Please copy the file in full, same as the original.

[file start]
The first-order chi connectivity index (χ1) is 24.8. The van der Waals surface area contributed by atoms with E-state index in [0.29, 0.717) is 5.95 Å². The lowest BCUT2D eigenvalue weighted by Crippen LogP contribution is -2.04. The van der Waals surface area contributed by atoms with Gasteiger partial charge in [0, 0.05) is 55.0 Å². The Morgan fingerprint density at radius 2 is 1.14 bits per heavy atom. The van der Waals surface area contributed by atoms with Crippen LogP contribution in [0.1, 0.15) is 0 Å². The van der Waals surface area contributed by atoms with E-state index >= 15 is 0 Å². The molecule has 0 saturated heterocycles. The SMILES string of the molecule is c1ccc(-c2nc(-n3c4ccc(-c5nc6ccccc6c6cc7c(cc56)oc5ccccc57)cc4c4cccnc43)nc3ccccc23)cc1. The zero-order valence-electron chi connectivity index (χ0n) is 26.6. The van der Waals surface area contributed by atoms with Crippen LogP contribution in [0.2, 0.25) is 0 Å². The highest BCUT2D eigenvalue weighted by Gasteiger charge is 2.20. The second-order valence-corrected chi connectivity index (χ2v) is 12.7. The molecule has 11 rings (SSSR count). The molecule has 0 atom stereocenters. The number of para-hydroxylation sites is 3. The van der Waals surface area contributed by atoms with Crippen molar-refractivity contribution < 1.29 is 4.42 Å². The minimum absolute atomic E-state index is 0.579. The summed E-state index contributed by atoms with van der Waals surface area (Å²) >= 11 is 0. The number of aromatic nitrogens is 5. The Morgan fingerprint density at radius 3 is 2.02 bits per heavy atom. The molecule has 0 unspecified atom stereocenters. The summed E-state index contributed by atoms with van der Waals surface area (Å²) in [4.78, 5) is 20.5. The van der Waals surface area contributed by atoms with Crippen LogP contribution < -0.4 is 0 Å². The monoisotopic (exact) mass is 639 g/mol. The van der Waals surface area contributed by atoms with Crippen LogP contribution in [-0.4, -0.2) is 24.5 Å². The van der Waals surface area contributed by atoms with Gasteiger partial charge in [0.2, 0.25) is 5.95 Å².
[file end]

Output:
The first-order chi connectivity index (χ1) is 24.8. The van der Waals surface area contributed by atoms with E-state index in [0.29, 0.717) is 5.95 Å². The lowest BCUT2D eigenvalue weighted by Crippen LogP contribution is -2.04. The van der Waals surface area contributed by atoms with Gasteiger partial charge in [0, 0.05) is 55.0 Å². The Morgan fingerprint density at radius 2 is 1.14 bits per heavy atom. The van der Waals surface area contributed by atoms with Crippen LogP contribution in [0.1, 0.15) is 0 Å². The van der Waals surface area contributed by atoms with E-state index >= 15 is 0 Å². The molecule has 0 saturated heterocycles. The SMILES string of the molecule is c1ccc(-c2nc(-n3c4ccc(-c5nc6ccccc6c6cc7c(cc56)oc5ccccc57)cc4c4cccnc43)nc3ccccc23)cc1. The zero-order valence-electron chi connectivity index (χ0n) is 26.6. The van der Waals surface area contributed by atoms with Crippen LogP contribution in [0.2, 0.25) is 0 Å². The highest BCUT2D eigenvalue weighted by Gasteiger charge is 2.20. The second-order valence-corrected chi connectivity index (χ2v) is 12.7. The molecule has 11 rings (SSSR count). The molecule has 0 atom stereocenters. The number of para-hydroxylation sites is 3. The van der Waals surface area contributed by atoms with Crippen molar-refractivity contribution < 1.29 is 4.42 Å². The minimum absolute atomic E-state index is 0.579. The summed E-state index contributed by atoms with van der Waals surface area (Å²) >= 11 is 0. The number of aromatic nitrogens is 5. The Morgan fingerprint density at radius 3 is 2.02 bits per heavy atom. The molecule has 0 unspecified atom stereocenters. The summed E-state index contributed by atoms with van der Waals surface area (Å²) in [4.78, 5) is 20.5. The van der Waals surface area contributed by atoms with Crippen LogP contribution < -0.4 is 0 Å². The monoisotopic (exact) mass is 639 g/mol. The van der Waals surface area contributed by atoms with Crippen LogP contribution in [-0.4, -0.2) is 24.5 Å². The van der Waals surface area contributed by atoms with Gasteiger partial charge in [0.2, 0.25) is 5.95 Å².